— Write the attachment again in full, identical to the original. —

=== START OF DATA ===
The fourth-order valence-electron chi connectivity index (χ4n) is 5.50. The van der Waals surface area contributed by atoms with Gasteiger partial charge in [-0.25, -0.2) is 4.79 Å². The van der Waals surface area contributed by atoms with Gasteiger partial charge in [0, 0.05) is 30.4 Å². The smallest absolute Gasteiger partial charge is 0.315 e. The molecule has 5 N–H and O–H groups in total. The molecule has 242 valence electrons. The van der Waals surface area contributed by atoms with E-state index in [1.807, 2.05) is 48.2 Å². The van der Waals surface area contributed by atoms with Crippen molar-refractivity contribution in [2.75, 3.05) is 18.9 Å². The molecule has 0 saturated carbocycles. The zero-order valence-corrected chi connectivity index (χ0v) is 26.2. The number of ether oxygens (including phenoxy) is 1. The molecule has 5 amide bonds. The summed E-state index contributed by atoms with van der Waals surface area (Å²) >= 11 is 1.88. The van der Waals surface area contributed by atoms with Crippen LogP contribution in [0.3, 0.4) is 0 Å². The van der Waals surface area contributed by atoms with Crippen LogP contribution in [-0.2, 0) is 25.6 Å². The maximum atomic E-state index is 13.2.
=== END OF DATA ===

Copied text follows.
The fourth-order valence-electron chi connectivity index (χ4n) is 5.50. The van der Waals surface area contributed by atoms with Gasteiger partial charge in [-0.25, -0.2) is 4.79 Å². The van der Waals surface area contributed by atoms with Gasteiger partial charge in [0, 0.05) is 30.4 Å². The smallest absolute Gasteiger partial charge is 0.315 e. The molecule has 5 N–H and O–H groups in total. The molecule has 242 valence electrons. The van der Waals surface area contributed by atoms with E-state index in [1.807, 2.05) is 48.2 Å². The van der Waals surface area contributed by atoms with Crippen molar-refractivity contribution in [2.75, 3.05) is 18.9 Å². The molecule has 0 saturated carbocycles. The zero-order valence-corrected chi connectivity index (χ0v) is 26.2. The number of ether oxygens (including phenoxy) is 1. The molecule has 5 amide bonds. The summed E-state index contributed by atoms with van der Waals surface area (Å²) >= 11 is 1.88. The van der Waals surface area contributed by atoms with Crippen LogP contribution in [0.3, 0.4) is 0 Å². The van der Waals surface area contributed by atoms with Crippen LogP contribution in [-0.2, 0) is 25.6 Å². The maximum atomic E-state index is 13.2.